Being in contact with pesticides is harmful, especially during pregnancy. It may lead to miscarriages, preterm births, low birth weight, birth defects and learning problems in children.

Living or working in an area with crops, you may be exposed to large amounts of pesticides. During pregnancy it is very important to avoid being exposed to pesticides.

Taking precautions even when not pregnant is vital, but specially so if you are planning to be, or if you could be.  Often pesticide exposure can happen in the first weeks before a woman realizes she’s pregnant and those first weeks are the most dangerous time for exposure

Learn more about Pesticide Exposure & Pregnancy...

Pesticides and Reproductive Health

Many pesticides are endocrine disruptors and interfere with the body’s biological signals. Some chemicals pass through the body quickly others are carried through blood and tissue for years. Pesticides are harmful to the reproductive system, sometimes killing cells or damaging cells, resulting in infertility.

Pesticides have also been implicated in miscarriage, premature birth, reduced fertility in both men and women, altered sex ratio (fewer boys being born) and a number of developmental defects.

Research indicates that children exposed to pesticides either in utero, or during other critical periods face significant health risks including higher incidence of:

  • Birth defects
  • Neurodevelopmental delays & cognitive impairment
  • Childhood brain cancers
  • Autism Spectrum Disorders (ASD)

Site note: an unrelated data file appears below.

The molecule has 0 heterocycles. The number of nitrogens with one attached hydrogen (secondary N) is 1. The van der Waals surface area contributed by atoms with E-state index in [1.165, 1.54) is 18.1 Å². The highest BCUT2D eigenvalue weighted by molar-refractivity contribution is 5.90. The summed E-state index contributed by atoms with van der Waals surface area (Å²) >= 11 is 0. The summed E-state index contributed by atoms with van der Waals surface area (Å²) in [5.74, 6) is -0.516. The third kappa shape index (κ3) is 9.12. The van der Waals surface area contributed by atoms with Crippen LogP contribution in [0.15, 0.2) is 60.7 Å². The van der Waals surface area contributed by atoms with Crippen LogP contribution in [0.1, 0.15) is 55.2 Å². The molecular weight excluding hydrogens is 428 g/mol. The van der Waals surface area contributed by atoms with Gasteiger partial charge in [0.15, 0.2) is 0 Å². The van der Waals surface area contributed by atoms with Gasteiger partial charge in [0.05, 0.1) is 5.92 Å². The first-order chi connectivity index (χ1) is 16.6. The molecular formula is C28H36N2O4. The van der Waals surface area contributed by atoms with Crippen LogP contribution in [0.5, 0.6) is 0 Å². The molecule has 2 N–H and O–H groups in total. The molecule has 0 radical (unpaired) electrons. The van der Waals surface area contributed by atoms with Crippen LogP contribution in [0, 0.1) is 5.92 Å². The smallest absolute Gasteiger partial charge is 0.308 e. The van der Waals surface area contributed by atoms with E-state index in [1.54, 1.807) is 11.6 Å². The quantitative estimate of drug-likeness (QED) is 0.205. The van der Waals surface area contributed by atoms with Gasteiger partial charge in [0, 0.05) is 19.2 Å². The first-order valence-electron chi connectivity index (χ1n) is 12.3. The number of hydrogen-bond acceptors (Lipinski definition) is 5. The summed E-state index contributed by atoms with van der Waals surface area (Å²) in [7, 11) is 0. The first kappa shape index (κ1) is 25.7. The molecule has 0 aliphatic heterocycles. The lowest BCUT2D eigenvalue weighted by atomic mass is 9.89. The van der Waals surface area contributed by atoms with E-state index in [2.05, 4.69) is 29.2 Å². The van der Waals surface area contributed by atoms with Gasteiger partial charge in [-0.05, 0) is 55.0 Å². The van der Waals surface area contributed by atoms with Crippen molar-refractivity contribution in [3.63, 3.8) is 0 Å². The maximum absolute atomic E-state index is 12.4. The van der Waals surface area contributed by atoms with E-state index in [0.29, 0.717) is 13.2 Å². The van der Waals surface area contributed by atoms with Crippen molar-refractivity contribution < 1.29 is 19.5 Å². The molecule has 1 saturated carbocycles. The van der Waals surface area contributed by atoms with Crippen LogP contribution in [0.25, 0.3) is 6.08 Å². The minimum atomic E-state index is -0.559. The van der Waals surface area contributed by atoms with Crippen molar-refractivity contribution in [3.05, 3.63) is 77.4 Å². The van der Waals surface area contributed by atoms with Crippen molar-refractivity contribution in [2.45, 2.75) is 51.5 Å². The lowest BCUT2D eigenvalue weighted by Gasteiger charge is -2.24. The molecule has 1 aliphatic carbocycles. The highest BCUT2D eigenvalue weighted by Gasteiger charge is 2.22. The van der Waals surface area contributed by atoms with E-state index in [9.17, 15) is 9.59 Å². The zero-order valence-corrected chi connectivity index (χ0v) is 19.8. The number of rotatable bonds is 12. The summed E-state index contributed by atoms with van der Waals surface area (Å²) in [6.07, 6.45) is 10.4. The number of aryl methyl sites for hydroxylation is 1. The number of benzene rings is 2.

• Attention-Deficit/Hyperactivity Disorder (AD/HD)
  • Endocrine disruption

Can Pesticides Harm an Unborn Baby?

All pesticides have some level of toxicity and pose some risk during pregnancy.

The risk depends on the toxicity of the pesticide ingredients and how much of the pesticide you and the baby are exposed to while pregnant. During pregnancy, the baby’s brain, nervous system, and organs are developing rapidly and can be more sensitive to the toxic effects of pesticides. Because of this, it is important to minimize exposure to pesticides during pregnancy.

Early exposures to environmental chemicals can result in subtle changes that affect functioning but are not evident until much later in a child’s development.

These subtle changes that occur during fetal development and in early childhood contribute not only to adverse neurodevelopmental and behavioral changes but also to adult diseases, including obesity and neurodegenerative diseases like Parkinson’s and Alzheimer disease. This is why it is important to minimize exposure to potentially toxic chemicals early in a child’s life.

During the first trimester (3 months) of pregnancy, the nervous system is rapidly developing in your baby, so you definitely want to avoid any type of contact with pesticides during this time.

Pesticides and Pregnancy: Agricultural Pesticides & Insecticides

Some studies show that the greatest risk of exposure to pesticides is during the first three to eight weeks of the first trimester when the neural tube (brain) development is occurring. If you discover you are pregnant and you live near an agricultural area where pesticides are being used, it is advised you remove yourself to avoid exposure to these chemicals.

Annals of Oncology, Epidemiology, Toxicology and Applied Pharmacology, Journal of Neuroscience, Occupational Environmental Medicine, and the American Journal of Public Health are just some of the journals reporting associations between agricultural pesticides and birth defects, pregnancy complications, and miscarriage.

Pesticides and Pregnancy: Domestic Pesticides & Insecticides